The discovery this week of a security vulnerability within SmartThinQ, a technology touted by LG for automating communication with its range of home appliances and devices, has reinforced the risks of remote Internet of Things (IoT) takeover as attackers progressively master new methods of attacking increasingly smart devices.
LG’s SmartThinQ is a framework for communication between devices that enables them to, among other things, be controlled by smartphone apps or by voice through integration with emerging smart-home devices such as Amazon Alexa and Google Home. It has been built into a range of LG refrigerators, ovens, dishwashers, air purifiers, washing machines, dryers, and robotic vacuums.
Weaknesses in the core software, which were named ‘HomeHack’ and disclosed by Check Point Software Technologies researchers to LG on 31 July, allowed an attacker to create a fake LG account, then use this to take over the account of a legitimate user that would provide access to all of their appliances.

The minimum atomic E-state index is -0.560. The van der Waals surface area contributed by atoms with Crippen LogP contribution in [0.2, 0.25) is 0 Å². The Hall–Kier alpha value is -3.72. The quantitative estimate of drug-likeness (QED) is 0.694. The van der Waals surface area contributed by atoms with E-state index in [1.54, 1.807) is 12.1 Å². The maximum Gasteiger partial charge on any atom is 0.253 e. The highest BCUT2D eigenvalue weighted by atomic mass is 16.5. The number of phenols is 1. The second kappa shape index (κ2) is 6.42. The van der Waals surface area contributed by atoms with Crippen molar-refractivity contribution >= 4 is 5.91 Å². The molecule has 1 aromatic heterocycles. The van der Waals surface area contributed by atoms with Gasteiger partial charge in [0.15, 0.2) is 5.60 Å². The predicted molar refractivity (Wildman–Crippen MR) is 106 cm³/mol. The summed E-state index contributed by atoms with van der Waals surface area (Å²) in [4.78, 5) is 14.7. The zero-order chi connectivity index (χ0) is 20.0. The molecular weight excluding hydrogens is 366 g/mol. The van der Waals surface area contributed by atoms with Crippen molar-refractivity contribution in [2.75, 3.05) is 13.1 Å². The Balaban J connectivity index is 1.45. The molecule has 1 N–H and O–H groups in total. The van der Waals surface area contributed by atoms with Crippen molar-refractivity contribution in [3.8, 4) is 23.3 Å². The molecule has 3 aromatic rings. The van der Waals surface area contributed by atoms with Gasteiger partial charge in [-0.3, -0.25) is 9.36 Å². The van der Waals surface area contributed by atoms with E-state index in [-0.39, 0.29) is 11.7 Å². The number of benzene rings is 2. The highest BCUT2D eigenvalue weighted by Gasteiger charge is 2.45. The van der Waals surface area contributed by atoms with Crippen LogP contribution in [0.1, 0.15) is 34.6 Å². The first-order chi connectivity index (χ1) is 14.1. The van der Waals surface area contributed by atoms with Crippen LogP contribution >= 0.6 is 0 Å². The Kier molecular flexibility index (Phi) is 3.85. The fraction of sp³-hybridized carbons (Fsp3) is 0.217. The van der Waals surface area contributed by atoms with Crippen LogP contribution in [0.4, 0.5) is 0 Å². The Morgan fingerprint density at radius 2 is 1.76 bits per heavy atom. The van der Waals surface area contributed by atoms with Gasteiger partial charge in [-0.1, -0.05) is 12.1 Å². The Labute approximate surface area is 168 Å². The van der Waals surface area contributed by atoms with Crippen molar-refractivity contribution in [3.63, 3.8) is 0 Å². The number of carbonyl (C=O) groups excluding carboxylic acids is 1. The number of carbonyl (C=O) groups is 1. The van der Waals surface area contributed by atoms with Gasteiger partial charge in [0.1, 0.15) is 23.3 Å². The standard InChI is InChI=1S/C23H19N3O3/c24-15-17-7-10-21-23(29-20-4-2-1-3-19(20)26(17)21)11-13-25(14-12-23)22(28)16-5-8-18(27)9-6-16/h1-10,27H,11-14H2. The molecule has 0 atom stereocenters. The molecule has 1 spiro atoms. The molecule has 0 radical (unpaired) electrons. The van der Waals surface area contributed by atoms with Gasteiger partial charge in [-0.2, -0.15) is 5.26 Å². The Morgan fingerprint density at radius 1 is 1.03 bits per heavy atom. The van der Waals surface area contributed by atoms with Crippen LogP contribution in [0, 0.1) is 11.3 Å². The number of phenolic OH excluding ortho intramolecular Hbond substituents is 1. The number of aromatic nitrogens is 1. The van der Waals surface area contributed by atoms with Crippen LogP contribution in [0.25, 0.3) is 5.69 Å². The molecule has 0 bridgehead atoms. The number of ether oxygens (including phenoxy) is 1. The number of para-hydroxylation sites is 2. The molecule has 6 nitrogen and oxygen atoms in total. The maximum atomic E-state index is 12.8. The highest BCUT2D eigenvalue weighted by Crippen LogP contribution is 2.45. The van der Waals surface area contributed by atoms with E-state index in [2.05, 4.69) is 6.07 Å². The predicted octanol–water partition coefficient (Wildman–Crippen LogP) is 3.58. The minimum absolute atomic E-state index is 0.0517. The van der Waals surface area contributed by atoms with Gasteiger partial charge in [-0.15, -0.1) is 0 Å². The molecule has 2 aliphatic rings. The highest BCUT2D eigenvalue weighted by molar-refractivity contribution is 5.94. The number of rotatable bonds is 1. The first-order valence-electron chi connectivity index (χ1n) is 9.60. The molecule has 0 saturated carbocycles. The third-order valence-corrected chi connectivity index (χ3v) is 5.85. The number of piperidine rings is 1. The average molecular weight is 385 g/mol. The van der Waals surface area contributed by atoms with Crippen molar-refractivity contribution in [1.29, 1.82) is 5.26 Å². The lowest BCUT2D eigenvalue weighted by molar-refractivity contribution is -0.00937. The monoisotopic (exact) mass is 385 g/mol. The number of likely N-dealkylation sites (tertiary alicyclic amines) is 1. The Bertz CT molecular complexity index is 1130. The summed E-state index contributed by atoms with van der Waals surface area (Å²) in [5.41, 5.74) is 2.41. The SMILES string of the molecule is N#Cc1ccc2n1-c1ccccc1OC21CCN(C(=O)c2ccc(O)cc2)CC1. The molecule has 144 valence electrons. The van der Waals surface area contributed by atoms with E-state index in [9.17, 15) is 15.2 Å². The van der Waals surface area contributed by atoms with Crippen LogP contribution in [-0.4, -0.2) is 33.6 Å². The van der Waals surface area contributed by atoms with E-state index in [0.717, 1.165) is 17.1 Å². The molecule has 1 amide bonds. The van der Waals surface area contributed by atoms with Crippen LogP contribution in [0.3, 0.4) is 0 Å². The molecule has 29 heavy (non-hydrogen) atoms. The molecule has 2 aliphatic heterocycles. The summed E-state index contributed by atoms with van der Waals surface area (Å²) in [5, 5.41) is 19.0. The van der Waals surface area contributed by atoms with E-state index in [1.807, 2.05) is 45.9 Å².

This presents, among other things, security concerns that the remote-monitor camera on automatic vacuums could be used to surveil a target home or office.
The risk of poor IoT security isn’t limited to renegade vacuums, however: even as home video cameras and other appliances are relentlessly probed for vulnerabilities, the risk of vulnerabilities in medical devices or industrial-control sensors – which could potentially cause injury or death – have let to prioritisation of the need for urgent improvements as IoT reshapes the future of device security.
LG Electronics responded quickly to the Check Point alert, remotely updating what LG manager of smart development team Koonseok Lee said in a statement was “an advanced rooting process designed to detect security issues”. The patched and updated SmartThinQ kernel has been running “smoothly and issue-free” since then, Lee said.